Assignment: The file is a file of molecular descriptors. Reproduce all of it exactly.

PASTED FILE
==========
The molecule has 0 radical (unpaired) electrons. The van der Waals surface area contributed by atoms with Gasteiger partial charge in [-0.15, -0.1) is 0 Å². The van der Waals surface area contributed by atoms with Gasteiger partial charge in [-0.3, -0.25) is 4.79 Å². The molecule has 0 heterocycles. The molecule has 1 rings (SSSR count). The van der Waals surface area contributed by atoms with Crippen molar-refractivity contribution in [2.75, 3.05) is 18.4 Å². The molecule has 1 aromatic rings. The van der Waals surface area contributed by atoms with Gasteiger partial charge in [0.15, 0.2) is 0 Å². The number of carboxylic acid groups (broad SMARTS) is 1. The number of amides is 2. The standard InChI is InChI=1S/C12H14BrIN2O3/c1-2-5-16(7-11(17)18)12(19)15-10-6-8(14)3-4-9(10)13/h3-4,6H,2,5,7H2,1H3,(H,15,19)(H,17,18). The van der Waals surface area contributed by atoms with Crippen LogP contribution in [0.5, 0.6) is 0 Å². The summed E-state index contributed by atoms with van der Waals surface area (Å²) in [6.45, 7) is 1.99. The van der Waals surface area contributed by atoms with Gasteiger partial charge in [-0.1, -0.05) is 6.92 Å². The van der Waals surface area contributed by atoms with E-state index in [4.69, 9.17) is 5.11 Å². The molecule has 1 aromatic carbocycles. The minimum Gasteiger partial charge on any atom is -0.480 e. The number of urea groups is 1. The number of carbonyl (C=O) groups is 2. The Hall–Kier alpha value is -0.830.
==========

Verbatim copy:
The molecule has 0 radical (unpaired) electrons. The van der Waals surface area contributed by atoms with Gasteiger partial charge in [-0.15, -0.1) is 0 Å². The van der Waals surface area contributed by atoms with Gasteiger partial charge in [-0.3, -0.25) is 4.79 Å². The molecule has 0 heterocycles. The molecule has 1 rings (SSSR count). The van der Waals surface area contributed by atoms with Crippen molar-refractivity contribution in [2.75, 3.05) is 18.4 Å². The molecule has 1 aromatic rings. The van der Waals surface area contributed by atoms with Gasteiger partial charge in [0.15, 0.2) is 0 Å². The number of carboxylic acid groups (broad SMARTS) is 1. The number of amides is 2. The standard InChI is InChI=1S/C12H14BrIN2O3/c1-2-5-16(7-11(17)18)12(19)15-10-6-8(14)3-4-9(10)13/h3-4,6H,2,5,7H2,1H3,(H,15,19)(H,17,18). The van der Waals surface area contributed by atoms with Crippen LogP contribution in [0.5, 0.6) is 0 Å². The summed E-state index contributed by atoms with van der Waals surface area (Å²) in [6.45, 7) is 1.99. The van der Waals surface area contributed by atoms with Gasteiger partial charge in [-0.1, -0.05) is 6.92 Å². The van der Waals surface area contributed by atoms with E-state index in [4.69, 9.17) is 5.11 Å². The molecule has 1 aromatic carbocycles. The minimum Gasteiger partial charge on any atom is -0.480 e. The number of urea groups is 1. The number of carbonyl (C=O) groups is 2. The Hall–Kier alpha value is -0.830.